Suleiman Khan

Suleiman Khan (Persian: ﺳﻠﻴﻤﻥ ﺧﺎﻥ‎) was a Chobanid puppet for the throne of the Ilkhanate during the breakdown of central authority in Persia.

Suleiman Khan
Il-Khan
Chupanid puppet
ReignMay 1339 - 1343
PredecessorMuhammad
SuccessorAnushirwan
BornIlyas
HouseBorjigin
FatherYusufshah

LifeEdit

His birth name was Ilyas and descended from the great-grandson of the Ilkhan Hülegü's third son Yoshmut. Like Jalayirid puppet Jahan Temür, his ancestors were fallen out of favor in Ilkhanate. Yoshmut lost a qurultai to Abaqa in 1265[1] and died on 18 Jul 1271. Yoshmut's son and Ilyas' grandfather Sogai were executed for treason against Arghun in 1289.[2]

Ilyas was raised to the throne around May 1339 by the Chobanid Hasan Kucek and was given title Suleiman Khan.[3] He then married Sati Beg, who had previously been Hasan Kucek's puppet Ilkhan despite being very younger than her[4]. Suleiman was present at the battle on the Jaghatu against the Jalayirids under Hasan Buzurg in June 1340; the Chobanids emerged victorious. Around 1341 the Sarbadars, in an attempt to foster an alliance with the Chobanids, accepted Hasan Kucek as their suzerain, and also recognized Suleiman as Ilkhan. He lost a battle against Eretna near Sivas later.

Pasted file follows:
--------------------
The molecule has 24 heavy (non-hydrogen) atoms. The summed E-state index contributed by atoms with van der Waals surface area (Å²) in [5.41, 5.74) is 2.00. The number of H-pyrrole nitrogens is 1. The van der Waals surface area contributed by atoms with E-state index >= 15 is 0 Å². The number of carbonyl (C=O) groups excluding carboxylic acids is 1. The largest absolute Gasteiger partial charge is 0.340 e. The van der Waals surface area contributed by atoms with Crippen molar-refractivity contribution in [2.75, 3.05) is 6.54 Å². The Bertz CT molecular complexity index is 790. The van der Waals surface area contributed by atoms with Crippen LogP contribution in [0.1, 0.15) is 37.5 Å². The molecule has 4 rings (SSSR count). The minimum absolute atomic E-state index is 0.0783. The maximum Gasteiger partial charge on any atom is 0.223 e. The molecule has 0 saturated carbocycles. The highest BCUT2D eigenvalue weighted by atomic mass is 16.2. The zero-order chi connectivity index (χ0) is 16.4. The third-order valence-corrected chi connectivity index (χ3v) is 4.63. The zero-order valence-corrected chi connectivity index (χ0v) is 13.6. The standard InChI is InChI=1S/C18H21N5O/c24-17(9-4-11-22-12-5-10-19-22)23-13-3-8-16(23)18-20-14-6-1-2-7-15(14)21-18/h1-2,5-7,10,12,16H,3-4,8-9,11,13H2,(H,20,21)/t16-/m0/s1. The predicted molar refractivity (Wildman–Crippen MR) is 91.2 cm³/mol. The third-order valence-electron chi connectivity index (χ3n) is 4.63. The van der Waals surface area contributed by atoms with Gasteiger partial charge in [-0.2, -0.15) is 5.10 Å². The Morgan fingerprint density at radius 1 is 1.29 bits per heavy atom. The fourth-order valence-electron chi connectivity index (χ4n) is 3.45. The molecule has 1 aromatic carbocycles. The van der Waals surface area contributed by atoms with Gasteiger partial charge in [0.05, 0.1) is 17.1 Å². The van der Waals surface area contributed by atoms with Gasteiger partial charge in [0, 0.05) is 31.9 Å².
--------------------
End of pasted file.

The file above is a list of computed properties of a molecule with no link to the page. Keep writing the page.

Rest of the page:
In 1343 Hasan Kucek was murdered and a rivalry broke out for the succession between Sati Beg's son Surgan, Yagi Basti and Malek Asraf. When Malek Asraf defeated Surgan and accused Suleiman of murdering Hasan. Suleiman amassed a part of Hasan Kucek's treasury as well, which led to Surgan, Sati Beg and Suleiman concluding an alliance. Suleiman appealed to Hasan Buzurg to intervene, who escorted him to Tabriz. Malek Ashraf raised another puppet named Anushirwan as new Ilkhan and rode to Tabriz. Hasan Buzurg meanwhile withdrew his support from Suleiman. They fled to Diyarbakr, where Hajji Taghay's nephew Ibrahimshah; where his coins representing Suleiman were struck until 1345.

ReferencesEdit

  1. ^ Hope, Michael (2016). Power, politics, and tradition in the Mongol Empire and the Ilkhanate of Iran. p. 114. ISBN 978-0-19-108107-1. OCLC 959277759.
  2. ^ Lane, George (2018-05-03). The Mongols in Iran: Qutb Al-Din Shirazi's Akhbar-i Moghulan. Routledge. ISBN 978-1-351-38752-1.
  3. ^ Abū Bakr al-Qutbī al-Ahrǐ (1954). Ta'rikh-i Shaikh Uwais (History of Shaikh Uwais); an important source for the history of Adharbaijan in the fourteenth century,. 'S-Gravenhage: Mouton & Co. p. 68. OCLC 83888707.
  4. ^ "SOLAYMĀN – Encyclopaedia Iranica". www.iranicaonline.org. Retrieved 2020-03-31.

SourcesEdit

  • Charles Melville and 'Abbas Zaryab. "Chobanids." Encyclopedia Iranica.
Preceded by
Sati Beg
Ilkhan (Chobanid candidate)
1339–1343
Succeeded by
Anushirwan